Moving away from civilisation.
I knew there was going to be trouble when I saw the convoy turn up. There were diggers, concrete mixers, steel and cables. Yes, it was a new phone mast to improve the reception for idiots who, for some reason, wanted to drive around my village and talk to other idiots on their mobes. I wouldn’t say our village is the prettiest in the country but it is our village and when I saw those guys putting up that mast on the top of Windmill Hill, it was the last straw.
I already had to wear my foil lined hat whenever I left the village to protect my brain from the radiation around but now I would have to sleep in it. No, I was off. I know you already think I am crazy but consider this; would you sit in the sun all day on a mid summer’s day and let yourself come up in red raw blisters from the ultra violet rays? The sun is 93 million miles away and the mast on Windmill Hill is all of 400 yards distant. I know the power of the radiation is lower but I am sure you have heard of the inverse square law of radiation propagation? My radio in the kitchen can pick up Radio 4 from the transmitter mast that is twenty miles away on the top of the escarpment and I am sure that my brain is more sensitive than that old clunker of a radio.
I sold my cottage and loaded the few possessions that I thought I would need into my old VW camper van, Daisy, and headed North. It took me three days ‘cos Daisy is getting a bit old just like me so we suit each other. I got some strange looks in my foil hat from the guys in their repmobiles, all illegally talking on their mobes but phone masts tend to live near the motorways so I had to take sensible precautions.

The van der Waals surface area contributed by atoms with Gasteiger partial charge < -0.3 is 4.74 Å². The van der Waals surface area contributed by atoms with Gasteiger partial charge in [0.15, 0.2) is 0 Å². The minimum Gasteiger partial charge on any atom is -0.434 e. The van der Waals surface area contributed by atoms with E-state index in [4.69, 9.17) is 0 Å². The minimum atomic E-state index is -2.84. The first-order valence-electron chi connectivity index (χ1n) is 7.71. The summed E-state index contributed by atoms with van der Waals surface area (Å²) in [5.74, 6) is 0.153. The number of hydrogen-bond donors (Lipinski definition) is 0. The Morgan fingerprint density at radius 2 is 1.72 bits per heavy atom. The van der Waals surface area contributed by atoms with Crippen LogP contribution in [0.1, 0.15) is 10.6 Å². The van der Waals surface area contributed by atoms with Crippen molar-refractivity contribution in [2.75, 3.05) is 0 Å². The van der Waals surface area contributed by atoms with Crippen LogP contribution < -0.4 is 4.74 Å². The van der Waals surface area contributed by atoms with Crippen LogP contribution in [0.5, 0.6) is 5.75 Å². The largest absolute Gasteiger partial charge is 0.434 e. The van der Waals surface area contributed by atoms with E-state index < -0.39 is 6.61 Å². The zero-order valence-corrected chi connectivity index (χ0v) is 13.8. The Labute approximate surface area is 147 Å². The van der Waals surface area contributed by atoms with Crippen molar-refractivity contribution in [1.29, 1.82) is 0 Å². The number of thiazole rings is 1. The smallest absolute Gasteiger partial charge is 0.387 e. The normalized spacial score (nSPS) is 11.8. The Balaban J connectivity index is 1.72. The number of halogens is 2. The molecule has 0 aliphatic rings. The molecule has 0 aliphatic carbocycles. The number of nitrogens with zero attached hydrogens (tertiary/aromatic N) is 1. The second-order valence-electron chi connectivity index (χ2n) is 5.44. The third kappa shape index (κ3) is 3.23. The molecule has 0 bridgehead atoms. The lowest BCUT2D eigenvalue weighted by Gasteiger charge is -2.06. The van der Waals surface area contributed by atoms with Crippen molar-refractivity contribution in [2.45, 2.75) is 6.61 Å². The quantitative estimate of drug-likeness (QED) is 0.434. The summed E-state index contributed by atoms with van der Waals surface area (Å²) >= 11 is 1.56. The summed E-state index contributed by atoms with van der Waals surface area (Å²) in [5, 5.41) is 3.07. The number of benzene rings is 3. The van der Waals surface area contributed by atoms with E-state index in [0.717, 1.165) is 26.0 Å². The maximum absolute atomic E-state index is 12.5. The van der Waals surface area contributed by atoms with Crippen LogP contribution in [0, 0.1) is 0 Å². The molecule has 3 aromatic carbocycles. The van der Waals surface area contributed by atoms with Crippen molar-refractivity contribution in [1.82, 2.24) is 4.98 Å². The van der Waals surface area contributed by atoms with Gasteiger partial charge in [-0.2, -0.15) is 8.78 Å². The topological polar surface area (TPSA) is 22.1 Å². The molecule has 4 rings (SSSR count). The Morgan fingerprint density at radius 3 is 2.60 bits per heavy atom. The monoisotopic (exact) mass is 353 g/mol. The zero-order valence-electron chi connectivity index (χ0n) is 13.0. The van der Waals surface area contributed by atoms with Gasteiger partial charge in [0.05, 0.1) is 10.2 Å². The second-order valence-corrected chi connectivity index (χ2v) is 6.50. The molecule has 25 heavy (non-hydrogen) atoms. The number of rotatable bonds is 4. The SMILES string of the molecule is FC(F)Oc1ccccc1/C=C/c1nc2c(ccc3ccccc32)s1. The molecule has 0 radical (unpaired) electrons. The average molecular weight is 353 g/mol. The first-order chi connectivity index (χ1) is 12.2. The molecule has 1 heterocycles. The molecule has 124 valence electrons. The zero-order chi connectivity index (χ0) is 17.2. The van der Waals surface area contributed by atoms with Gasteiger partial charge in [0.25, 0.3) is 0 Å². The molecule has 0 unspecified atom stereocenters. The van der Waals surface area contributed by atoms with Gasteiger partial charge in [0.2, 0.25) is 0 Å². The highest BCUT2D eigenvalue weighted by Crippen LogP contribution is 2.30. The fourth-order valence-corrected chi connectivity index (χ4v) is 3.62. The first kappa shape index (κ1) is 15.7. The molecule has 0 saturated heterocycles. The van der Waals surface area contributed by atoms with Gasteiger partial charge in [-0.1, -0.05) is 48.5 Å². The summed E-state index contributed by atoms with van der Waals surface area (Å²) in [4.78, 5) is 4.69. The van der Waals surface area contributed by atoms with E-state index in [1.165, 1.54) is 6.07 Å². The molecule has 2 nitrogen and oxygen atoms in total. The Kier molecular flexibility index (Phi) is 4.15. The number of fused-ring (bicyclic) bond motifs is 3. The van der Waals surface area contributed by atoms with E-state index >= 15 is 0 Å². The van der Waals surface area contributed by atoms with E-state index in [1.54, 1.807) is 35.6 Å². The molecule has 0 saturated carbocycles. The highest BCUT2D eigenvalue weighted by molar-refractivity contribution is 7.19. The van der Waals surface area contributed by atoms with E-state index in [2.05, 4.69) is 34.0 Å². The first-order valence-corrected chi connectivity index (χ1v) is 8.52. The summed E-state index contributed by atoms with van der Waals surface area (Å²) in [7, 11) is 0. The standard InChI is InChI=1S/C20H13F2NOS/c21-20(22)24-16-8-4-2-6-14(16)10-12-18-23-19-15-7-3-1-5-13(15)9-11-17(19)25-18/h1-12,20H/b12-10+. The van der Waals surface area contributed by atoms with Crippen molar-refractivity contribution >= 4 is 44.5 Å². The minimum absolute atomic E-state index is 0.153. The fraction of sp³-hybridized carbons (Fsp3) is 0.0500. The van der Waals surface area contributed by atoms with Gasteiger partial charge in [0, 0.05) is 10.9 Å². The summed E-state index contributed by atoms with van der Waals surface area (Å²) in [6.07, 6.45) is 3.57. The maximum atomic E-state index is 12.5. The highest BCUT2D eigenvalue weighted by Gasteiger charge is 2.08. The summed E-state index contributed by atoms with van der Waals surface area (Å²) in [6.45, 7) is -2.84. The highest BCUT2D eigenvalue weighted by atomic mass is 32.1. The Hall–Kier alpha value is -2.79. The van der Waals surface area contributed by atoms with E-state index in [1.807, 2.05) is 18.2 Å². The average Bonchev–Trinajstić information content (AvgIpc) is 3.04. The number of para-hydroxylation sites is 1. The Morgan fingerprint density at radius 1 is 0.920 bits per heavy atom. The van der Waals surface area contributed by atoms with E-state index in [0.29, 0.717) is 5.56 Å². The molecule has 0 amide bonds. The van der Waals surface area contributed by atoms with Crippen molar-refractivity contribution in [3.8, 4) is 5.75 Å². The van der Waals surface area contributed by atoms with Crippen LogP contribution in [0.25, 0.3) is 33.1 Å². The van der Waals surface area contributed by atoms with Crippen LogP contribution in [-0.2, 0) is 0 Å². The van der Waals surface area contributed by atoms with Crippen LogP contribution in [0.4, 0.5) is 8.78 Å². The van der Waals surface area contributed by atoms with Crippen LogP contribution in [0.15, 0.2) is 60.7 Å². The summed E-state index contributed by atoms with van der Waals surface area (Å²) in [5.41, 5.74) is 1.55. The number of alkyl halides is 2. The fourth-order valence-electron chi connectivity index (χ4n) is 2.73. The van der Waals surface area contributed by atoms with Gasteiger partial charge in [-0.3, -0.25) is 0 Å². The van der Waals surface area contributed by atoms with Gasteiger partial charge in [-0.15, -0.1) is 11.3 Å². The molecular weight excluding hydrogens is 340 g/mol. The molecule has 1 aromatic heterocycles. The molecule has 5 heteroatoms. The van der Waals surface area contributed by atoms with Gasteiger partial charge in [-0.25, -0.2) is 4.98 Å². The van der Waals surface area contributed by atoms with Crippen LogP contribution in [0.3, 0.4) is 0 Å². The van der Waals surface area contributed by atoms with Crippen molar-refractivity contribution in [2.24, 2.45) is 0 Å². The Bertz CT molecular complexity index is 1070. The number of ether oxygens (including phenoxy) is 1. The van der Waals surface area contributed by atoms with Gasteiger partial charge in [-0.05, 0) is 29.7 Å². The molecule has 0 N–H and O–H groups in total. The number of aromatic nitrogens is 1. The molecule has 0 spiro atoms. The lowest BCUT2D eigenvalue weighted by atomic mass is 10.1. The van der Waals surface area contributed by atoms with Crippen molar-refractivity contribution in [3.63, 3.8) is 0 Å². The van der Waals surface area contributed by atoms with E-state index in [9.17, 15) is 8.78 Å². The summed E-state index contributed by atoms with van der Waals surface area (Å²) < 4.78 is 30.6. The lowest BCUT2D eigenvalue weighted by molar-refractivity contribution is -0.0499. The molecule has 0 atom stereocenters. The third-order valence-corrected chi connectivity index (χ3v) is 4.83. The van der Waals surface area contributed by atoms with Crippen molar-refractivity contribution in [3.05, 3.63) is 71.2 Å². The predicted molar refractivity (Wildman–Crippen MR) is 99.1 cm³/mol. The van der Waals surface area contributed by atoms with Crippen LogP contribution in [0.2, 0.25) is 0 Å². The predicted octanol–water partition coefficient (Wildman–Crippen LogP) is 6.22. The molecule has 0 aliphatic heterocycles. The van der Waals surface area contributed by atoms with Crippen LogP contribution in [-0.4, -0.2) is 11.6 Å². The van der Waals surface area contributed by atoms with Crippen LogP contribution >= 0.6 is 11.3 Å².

I eventually got over the bridge and parked in the square in Portree. After a walk around and a coffee in Mackay’s café, I found the estate agent and said I wanted to buy a small cottage, preferably with crofting rights, as far from town as possible and with no mobile reception. I put a deposit down straight away on a small croft in the country, half way between Kilmaluag and Rubha Hunish. By my reckoning it is the most Northerly habitation on Skye. Daisy and I set off along the A855 through the magnificent Trotternish scenery. I kept checking my radiation monitor – you would probably call it a mobile phone – and generally there was no signal – wonderful! I got to the telephone box at Kilmaluag and turned off onto the track that led to my new home and stopped, turned Daisy’s engine off and listened. All I could hear was the whisper of the wind in the heather and the caw of a visiting sea gull – nothing else, peace at last.
I found my new home, looking like part of the landscape with its low granite block walls and thatch and turf roof running down to the low slung eaves. What was the first thing I did? Yes, you guessed, checked for a signal on the mobe and then got out my old battery radio and could get no stations. Safe at last to take off my foil lined hat that had served me so well.